There are only a few references to making the ATmega2560 work. This reference is the most compelling guide.

Stu_San has proposed a port, and I have used it as an accurate guide to getting things running. There are some changes. freeRTOS has changed significantly with regard to how the port.c file is built. Also, I’ve already implemented options for Timer selection. So the resultant code on the Sourceforge AVRfreeRTOS Project is slightly different to what Stu_San proposed.

The avr-linker script needs to have a small addition to support Stu_San’s suggestions. For the purposes of simplicity (only change a little as possible, to get things working), I’ve only included the .task tag into the avr6.x file, that will replace the normal avr-binutils file in /usr/lib/ldscripts

UPDATE: as of avrlibc 1.8.0 there is a .lowtext section in avr6.x included at the bottom of flash, which is exactly what we need for this outcome. Hence, in the port for freeRTOS800 I’ve converted from .task to use .lowtext, which means there is no need to change or modify the avr6.x file. It will just work automagically.

At this stage the EtherMega is nicely flashing its LED at me, which means that the scheduler and IO addressing using my digitalAnalogue tools are working correctly. But, I’m sure there are many things still to improve over the coming days and weeks.

Update – 25 January 2012

Corrected an error calculating the serial port baud rate. The (all) AVR data sheet has an error in it, that only exhibits at certain CPU frequencies. Unfortunately, I’ve normally only used Arduino and Freetronics kit over-clocked to 22.1184MHz, which provides perfect baud rates with no error. This CPU frequency does not exercise the faulty data sheet calculation, to generate errors.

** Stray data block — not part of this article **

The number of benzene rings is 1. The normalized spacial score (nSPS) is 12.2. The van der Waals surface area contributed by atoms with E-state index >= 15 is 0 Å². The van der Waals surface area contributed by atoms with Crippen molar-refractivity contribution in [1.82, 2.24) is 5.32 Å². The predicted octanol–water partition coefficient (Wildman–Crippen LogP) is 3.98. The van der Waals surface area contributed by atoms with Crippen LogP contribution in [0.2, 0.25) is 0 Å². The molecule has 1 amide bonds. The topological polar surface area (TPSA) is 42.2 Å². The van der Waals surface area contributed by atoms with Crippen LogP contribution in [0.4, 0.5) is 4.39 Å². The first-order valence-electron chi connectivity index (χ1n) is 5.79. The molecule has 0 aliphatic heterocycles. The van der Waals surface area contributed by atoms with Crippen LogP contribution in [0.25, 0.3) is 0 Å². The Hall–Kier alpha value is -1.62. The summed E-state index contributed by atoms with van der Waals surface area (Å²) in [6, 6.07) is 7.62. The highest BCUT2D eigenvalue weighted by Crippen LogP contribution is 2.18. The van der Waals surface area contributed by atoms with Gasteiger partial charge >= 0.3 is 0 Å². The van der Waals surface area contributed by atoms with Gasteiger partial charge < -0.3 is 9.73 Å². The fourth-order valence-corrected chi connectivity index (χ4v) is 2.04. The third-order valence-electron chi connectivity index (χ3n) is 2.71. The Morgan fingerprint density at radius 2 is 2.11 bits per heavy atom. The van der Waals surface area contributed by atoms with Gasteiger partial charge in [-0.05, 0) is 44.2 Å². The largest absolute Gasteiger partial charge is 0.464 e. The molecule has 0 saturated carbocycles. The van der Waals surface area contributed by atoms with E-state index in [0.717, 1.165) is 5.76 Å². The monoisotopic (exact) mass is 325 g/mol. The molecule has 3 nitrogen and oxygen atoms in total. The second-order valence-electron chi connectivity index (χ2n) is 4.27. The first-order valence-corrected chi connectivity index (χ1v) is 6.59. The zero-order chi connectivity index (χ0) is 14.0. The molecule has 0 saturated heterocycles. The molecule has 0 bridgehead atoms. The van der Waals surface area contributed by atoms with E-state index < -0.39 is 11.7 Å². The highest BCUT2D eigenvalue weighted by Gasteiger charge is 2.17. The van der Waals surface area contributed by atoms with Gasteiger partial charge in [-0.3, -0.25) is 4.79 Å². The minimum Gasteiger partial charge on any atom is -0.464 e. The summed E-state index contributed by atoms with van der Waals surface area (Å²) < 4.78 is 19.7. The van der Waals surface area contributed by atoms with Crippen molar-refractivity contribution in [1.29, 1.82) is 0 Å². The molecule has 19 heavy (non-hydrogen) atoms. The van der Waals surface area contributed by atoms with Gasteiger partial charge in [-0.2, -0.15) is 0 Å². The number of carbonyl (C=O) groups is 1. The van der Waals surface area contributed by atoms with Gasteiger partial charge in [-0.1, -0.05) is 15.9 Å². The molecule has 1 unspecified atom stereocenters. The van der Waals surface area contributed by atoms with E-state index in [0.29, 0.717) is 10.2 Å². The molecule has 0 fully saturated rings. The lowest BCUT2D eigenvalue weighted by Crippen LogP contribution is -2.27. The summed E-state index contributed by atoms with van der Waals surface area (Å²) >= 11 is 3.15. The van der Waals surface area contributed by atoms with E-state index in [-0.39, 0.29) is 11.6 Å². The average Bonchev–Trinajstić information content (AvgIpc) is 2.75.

WormFood’s AVR Baud Rate Calculator

The standard Arduino CPU frequency of 16MHz causes the serial port to run too slow by 3.7% at 115200 baud (well outside the recommended range of 2%), and more importantly the data sheet calculation chooses the wrong set up value for the UBRR value driving the baud clock, causing the serial port to become unworkable. The calculation method has been improved in the AVR <util/setbaud.h> file, and that calculation method is now used in my serial library. New code uploaded.

Update – 8 March 2012

Completed the ChaN FatF library port to freeRTOS for driving the microSD card. Supports both SD and HCSD. Code in usual place.

Update – 5 April 2012

Completed the Ethernet library port to freeRTOS for driving the Wiznet W5100. Supports TCP, UDP and Raw IP modes. Code in usual place.

The standard Arduino Mega stk500v2 bootloader used by default in the Freetronics EtherMega does not work when loading more than 64kB into flash. I’ve found a modified version by msproul that works, or at least does now that I’ve changed it a little more, to be found here.